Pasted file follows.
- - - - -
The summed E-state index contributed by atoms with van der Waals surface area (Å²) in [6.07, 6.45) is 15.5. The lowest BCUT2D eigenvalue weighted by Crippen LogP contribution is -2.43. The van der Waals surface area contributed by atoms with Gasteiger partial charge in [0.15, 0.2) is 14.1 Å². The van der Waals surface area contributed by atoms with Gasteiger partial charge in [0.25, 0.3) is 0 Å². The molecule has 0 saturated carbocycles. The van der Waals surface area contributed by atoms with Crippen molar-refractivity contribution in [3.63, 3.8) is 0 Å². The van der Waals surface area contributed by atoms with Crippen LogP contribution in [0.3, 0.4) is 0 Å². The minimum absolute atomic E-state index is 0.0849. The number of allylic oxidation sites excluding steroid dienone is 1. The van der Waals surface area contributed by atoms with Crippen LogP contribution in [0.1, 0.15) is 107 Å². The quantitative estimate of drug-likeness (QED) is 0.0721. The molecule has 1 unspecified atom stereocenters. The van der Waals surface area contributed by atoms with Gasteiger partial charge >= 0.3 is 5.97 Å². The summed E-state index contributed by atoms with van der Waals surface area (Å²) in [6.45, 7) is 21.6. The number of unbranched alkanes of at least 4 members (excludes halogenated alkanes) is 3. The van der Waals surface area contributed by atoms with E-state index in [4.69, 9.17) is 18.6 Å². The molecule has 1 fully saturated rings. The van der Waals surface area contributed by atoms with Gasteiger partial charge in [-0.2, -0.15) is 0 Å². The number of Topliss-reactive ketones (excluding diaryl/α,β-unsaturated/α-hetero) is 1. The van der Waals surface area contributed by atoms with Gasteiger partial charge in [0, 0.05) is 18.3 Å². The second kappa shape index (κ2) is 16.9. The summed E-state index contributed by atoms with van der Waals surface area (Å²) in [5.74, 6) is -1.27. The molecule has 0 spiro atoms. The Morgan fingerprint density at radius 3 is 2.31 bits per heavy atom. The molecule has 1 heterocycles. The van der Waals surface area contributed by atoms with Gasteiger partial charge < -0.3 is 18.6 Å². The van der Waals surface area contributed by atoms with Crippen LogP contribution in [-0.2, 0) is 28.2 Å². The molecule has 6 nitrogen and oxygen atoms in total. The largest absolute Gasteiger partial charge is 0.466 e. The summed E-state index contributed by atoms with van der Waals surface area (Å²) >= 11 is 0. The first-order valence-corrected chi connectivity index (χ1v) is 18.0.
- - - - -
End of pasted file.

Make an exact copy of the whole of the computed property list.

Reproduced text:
The summed E-state index contributed by atoms with van der Waals surface area (Å²) in [6.07, 6.45) is 15.5. The lowest BCUT2D eigenvalue weighted by Crippen LogP contribution is -2.43. The van der Waals surface area contributed by atoms with Gasteiger partial charge in [0.15, 0.2) is 14.1 Å². The van der Waals surface area contributed by atoms with Gasteiger partial charge in [0.25, 0.3) is 0 Å². The molecule has 0 saturated carbocycles. The van der Waals surface area contributed by atoms with Crippen molar-refractivity contribution in [3.63, 3.8) is 0 Å². The van der Waals surface area contributed by atoms with Crippen LogP contribution in [0.3, 0.4) is 0 Å². The minimum absolute atomic E-state index is 0.0849. The number of allylic oxidation sites excluding steroid dienone is 1. The van der Waals surface area contributed by atoms with Crippen LogP contribution in [0.1, 0.15) is 107 Å². The quantitative estimate of drug-likeness (QED) is 0.0721. The molecule has 1 unspecified atom stereocenters. The van der Waals surface area contributed by atoms with Gasteiger partial charge >= 0.3 is 5.97 Å². The summed E-state index contributed by atoms with van der Waals surface area (Å²) in [6.45, 7) is 21.6. The number of unbranched alkanes of at least 4 members (excludes halogenated alkanes) is 3. The van der Waals surface area contributed by atoms with E-state index in [4.69, 9.17) is 18.6 Å². The molecule has 1 fully saturated rings. The van der Waals surface area contributed by atoms with Gasteiger partial charge in [-0.2, -0.15) is 0 Å². The number of Topliss-reactive ketones (excluding diaryl/α,β-unsaturated/α-hetero) is 1. The van der Waals surface area contributed by atoms with Gasteiger partial charge in [0, 0.05) is 18.3 Å². The second kappa shape index (κ2) is 16.9. The summed E-state index contributed by atoms with van der Waals surface area (Å²) in [5.74, 6) is -1.27. The molecule has 0 spiro atoms. The Morgan fingerprint density at radius 3 is 2.31 bits per heavy atom. The molecule has 1 heterocycles. The van der Waals surface area contributed by atoms with Gasteiger partial charge < -0.3 is 18.6 Å². The van der Waals surface area contributed by atoms with Crippen LogP contribution in [-0.2, 0) is 28.2 Å². The molecule has 6 nitrogen and oxygen atoms in total. The largest absolute Gasteiger partial charge is 0.466 e. The summed E-state index contributed by atoms with van der Waals surface area (Å²) >= 11 is 0. The first-order valence-corrected chi connectivity index (χ1v) is 18.0.